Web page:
Editor’s Note: The following text is a verbatim transcription of an article featuring stories by Captain William O. Benson (1911-1986). Beginning in 1971, Benson, a retired tugboat captain, reminisced about his 40 years on the Hudson River in a regular column for the Kingston (NY) Freeman’s Sunday Tempo magazine. Captain Benson's articles were compiled and transcribed by HRMM volunteer Carl Mayer. See more of Captain Benson’s articles here. This article was originally published December 17, 1973.
Last summer a rather ramshackle old building on Abeel Street, directly opposite the Fitch bluestone building so recently and magnificently restored by James Berardi, was demolished. It was known as the Santa Claus Hotel and, at the time, questions were asked as to where the building had gotten its odd name. As far as I can determine, the old hotel was named after the steamboat “Santa Claus.”
Way back in the 1840's, the community of Kingston was located inland where the uptown area of the city is today. Access to the Hudson River on Rondout Creek was over three roads. The longest road went through a swamp to what later became Kingston Point. Another came down a steep hill to the small but bustling hamlet of Rondout. The third, shortest and least steep was the road to Wilbur.
Starting in 1848, a steamboat with the rather improbable name of “Santa Claus” began operating as a day steamer between Wilbur and New York. Since the steamer left Wilbur early in the morning, I have heard some enterprising individual shortly afterward built a hotel opposite the steamboat landing to provide accommodations for the travellers [sic] coming from inland to board the steamboat. Because ground transportation was primitive at best, many travellers would arrive the night before and stay at the hotel before embarking on their down river journey.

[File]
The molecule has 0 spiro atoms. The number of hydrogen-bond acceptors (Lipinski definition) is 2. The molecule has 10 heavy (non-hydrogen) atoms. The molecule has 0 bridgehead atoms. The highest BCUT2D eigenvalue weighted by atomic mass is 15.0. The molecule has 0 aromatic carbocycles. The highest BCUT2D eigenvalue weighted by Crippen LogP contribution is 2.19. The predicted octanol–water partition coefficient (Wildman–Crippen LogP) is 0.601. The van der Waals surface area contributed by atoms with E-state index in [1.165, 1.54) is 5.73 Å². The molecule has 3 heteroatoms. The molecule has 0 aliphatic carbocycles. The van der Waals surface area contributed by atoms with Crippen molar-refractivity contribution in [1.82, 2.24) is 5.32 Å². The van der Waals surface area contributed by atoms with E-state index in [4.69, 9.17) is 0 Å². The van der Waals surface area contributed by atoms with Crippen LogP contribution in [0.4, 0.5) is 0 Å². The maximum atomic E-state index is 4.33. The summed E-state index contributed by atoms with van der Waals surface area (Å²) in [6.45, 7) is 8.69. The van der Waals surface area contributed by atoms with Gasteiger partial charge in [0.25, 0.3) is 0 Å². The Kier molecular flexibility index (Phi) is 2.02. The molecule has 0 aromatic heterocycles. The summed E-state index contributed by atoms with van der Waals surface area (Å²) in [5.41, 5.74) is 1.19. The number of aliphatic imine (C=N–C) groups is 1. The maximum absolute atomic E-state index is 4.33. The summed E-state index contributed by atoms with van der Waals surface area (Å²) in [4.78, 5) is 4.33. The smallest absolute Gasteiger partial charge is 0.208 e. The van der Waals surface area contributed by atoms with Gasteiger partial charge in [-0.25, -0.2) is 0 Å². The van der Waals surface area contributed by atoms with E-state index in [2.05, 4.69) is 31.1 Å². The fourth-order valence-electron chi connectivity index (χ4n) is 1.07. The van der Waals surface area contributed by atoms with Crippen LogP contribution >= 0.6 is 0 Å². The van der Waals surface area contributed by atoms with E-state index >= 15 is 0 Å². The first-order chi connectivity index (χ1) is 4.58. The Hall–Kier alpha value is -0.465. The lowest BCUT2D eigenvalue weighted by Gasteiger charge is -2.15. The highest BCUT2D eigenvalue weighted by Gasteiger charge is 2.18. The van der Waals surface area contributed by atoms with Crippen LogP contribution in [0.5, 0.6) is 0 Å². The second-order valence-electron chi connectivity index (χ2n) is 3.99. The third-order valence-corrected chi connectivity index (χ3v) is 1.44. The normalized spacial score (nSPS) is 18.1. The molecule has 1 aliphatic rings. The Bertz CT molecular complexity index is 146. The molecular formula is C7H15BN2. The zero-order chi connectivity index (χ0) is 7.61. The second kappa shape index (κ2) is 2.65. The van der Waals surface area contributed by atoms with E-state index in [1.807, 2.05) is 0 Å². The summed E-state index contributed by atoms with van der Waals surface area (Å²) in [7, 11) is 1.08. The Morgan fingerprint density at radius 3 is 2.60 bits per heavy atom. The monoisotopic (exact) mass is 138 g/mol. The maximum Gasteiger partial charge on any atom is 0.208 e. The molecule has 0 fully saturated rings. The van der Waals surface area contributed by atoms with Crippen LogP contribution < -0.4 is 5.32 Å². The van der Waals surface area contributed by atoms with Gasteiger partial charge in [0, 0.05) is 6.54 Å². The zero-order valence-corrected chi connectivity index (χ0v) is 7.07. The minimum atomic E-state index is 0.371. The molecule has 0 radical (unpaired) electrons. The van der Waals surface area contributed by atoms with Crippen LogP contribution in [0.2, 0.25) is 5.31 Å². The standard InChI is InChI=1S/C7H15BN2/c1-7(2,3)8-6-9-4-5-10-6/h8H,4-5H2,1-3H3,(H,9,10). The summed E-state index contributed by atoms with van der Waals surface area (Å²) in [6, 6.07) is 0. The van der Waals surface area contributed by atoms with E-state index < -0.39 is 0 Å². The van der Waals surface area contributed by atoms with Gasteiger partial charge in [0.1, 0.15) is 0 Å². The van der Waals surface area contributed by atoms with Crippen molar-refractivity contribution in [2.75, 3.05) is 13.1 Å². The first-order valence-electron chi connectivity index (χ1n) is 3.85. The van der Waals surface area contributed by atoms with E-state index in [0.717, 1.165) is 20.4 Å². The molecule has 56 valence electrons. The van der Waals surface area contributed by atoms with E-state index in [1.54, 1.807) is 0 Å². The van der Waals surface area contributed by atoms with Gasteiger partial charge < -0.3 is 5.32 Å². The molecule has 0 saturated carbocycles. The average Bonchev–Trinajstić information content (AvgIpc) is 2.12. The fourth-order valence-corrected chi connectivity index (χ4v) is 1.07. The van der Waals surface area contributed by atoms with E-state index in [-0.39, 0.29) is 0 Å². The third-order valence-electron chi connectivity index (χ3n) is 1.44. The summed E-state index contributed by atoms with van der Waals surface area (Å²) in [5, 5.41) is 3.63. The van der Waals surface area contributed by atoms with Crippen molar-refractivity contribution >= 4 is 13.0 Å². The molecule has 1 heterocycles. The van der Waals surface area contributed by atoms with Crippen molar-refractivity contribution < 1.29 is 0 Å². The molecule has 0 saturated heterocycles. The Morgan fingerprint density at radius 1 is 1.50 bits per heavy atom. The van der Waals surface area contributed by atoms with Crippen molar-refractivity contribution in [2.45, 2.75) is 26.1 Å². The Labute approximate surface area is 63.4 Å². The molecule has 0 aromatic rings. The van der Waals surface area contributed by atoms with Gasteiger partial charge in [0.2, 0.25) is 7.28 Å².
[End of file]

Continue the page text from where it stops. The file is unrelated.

Whether the fancy of the hotel's owner was caught by the steamer's name, or if the name was chosen solely to promote business is hard to say. In any event, it is my understanding the hotel was named for the steamboat.
St. Nick Paintings
The steamboat “Santa Claus” had been built in the early 1840's and first ran as a day steamer between New York and Albany. In 1847 the steamboat was used in a service between Piermont and New York, and then briefly returned to her old Albany run before starting her service from Wilbur in 1848. An unusual decorative feature of the steamboat were paintings of St. Nick himself going down a brick chimney with a bag full of all kinds of toys of the era which appeared on her paddle wheel boxes.
During the early 1850's, the local landing of the “Santa Claus" was shifted from Wilbur to the fast growing and lusty village of Rondout. Operated by Thomas Cornell and commanded by David Abbey, Jr., she now ran as a night boat on opposite nights to the steamer “North America,” commanded by Jacob H. Tremper. The “Santa Claus" would leave Rondout for New York on Monday, Wednesday and Friday nights at 5 p.m. and return the following nights.